“That’s something … that we are going to add to our testing. Not only do we want to test those systems in a fixed environment, but we also want to test ‘What can we take with us to put a 5G bubble around these systems?’ so that we’re guaranteed that these systems are going to operate correctly?
“With [a fire department], I start thinking, ‘If they start relying on 5G, when they go into a building and head down into the basement, will there be 5G there?’ If there isn’t, then we need to design around that concept.”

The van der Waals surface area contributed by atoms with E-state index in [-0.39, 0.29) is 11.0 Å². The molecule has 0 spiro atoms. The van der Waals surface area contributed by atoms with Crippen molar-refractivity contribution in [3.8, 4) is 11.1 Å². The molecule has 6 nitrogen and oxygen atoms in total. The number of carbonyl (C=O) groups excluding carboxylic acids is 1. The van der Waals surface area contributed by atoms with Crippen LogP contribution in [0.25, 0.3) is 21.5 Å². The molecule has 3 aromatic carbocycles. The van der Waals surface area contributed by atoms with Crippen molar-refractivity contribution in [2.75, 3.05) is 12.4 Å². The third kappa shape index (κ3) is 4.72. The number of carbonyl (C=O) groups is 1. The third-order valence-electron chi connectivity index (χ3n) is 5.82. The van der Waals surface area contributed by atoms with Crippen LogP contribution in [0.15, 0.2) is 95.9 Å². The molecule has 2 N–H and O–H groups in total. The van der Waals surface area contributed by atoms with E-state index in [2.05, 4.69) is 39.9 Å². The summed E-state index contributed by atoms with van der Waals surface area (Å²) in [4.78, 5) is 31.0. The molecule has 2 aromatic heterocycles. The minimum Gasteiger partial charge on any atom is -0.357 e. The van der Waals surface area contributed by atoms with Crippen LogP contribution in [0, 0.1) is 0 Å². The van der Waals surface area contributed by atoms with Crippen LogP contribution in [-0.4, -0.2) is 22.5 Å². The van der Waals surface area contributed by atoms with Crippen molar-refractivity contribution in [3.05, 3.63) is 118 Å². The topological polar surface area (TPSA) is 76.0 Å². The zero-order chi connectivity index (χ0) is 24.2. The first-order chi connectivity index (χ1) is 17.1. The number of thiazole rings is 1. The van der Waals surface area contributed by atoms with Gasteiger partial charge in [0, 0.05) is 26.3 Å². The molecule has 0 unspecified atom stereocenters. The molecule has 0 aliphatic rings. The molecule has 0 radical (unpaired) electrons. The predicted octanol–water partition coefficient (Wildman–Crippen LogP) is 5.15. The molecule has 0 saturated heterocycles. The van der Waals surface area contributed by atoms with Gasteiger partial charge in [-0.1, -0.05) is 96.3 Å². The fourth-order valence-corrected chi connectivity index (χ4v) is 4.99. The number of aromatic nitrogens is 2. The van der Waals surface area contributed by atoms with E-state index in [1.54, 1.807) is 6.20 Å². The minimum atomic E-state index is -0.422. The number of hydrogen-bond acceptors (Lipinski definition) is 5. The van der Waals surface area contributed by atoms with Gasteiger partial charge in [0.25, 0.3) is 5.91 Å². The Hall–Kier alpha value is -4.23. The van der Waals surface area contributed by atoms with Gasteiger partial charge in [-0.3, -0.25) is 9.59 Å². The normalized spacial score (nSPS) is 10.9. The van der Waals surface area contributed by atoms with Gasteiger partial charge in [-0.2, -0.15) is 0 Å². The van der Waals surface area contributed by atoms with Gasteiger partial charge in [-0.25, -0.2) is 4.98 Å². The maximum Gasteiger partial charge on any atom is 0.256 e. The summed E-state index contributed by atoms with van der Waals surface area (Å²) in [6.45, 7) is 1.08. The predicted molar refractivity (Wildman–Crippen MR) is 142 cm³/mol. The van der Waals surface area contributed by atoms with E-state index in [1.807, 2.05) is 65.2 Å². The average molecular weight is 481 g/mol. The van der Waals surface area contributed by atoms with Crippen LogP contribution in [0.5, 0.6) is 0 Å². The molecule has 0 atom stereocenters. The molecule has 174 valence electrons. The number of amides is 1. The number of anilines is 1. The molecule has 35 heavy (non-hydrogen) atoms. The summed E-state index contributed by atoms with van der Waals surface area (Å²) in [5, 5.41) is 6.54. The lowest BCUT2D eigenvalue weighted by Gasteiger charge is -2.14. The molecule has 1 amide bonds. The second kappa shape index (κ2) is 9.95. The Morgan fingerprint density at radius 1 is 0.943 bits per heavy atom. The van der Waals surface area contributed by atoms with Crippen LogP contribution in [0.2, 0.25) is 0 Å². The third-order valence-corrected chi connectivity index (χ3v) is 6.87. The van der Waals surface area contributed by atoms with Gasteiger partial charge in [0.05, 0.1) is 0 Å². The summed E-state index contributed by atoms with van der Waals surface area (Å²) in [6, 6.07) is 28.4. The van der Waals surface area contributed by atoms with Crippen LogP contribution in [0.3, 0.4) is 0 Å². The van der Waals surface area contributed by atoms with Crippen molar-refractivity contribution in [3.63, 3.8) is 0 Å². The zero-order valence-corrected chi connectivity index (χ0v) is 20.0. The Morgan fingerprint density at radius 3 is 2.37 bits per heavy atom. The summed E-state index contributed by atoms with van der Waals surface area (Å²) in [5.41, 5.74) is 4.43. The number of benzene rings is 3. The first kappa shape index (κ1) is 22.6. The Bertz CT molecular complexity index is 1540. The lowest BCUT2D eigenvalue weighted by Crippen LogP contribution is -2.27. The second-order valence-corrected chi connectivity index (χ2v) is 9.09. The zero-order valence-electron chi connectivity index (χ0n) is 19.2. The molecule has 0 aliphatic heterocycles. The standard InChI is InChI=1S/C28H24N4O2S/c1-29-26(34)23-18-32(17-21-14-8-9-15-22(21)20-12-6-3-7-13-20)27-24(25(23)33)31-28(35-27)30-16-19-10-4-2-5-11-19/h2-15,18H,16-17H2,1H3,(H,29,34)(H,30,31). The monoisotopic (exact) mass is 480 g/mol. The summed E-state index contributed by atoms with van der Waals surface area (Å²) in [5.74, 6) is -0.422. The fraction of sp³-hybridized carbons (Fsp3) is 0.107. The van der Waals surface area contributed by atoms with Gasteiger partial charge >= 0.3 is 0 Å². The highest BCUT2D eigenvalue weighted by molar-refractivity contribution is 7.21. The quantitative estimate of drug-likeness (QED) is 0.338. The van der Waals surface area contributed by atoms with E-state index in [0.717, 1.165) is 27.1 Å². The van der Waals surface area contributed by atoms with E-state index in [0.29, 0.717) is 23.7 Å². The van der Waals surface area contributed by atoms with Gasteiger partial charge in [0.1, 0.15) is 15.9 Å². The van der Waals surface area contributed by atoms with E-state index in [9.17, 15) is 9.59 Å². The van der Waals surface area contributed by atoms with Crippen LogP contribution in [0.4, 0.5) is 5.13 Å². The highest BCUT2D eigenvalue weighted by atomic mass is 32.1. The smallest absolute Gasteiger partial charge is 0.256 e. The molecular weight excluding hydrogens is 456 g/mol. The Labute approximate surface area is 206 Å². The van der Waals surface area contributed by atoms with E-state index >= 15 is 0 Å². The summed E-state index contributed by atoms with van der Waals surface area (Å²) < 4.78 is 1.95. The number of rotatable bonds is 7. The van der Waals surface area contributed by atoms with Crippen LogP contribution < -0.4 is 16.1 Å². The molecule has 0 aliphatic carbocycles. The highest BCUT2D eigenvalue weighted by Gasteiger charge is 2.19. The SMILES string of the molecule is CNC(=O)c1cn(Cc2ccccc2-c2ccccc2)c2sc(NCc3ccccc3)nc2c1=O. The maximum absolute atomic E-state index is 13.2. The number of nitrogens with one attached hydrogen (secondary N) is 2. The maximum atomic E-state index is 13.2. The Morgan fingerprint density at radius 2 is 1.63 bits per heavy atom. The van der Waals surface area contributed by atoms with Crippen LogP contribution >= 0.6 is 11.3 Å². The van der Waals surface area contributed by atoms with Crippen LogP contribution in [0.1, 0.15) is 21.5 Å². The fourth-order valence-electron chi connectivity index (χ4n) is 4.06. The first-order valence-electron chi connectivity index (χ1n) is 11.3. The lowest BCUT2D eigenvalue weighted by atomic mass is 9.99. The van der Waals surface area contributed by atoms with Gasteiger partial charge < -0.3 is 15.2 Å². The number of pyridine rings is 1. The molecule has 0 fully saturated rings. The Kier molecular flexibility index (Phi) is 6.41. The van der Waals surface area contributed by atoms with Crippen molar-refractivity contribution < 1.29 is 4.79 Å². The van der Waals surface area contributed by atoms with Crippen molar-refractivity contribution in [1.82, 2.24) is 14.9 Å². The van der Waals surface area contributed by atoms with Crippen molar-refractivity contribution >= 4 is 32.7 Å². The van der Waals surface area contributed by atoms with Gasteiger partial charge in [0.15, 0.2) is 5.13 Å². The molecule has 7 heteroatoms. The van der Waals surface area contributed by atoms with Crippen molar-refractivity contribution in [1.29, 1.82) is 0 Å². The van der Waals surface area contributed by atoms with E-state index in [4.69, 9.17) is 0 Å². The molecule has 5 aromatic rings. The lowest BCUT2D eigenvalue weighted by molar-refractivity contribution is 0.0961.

Nick Nilan, Verizon’s director of product development for the public sector, said the excitement surrounding 5G should not overshadow the fact that 4G LTE likely will be used for another decade.
“4G is still going to be the primary network and backbone for our network for years, and we’re going to continue to invest in adding on to the capabilities of 4G for many years,” Nilan said. “How do we continue to make sure that we elevate the capabilities of 4G while we deploy 5G?”
“I can’t stress enough that 4G is going to be around for a while, and it’s an evolution toward 5G,” he said.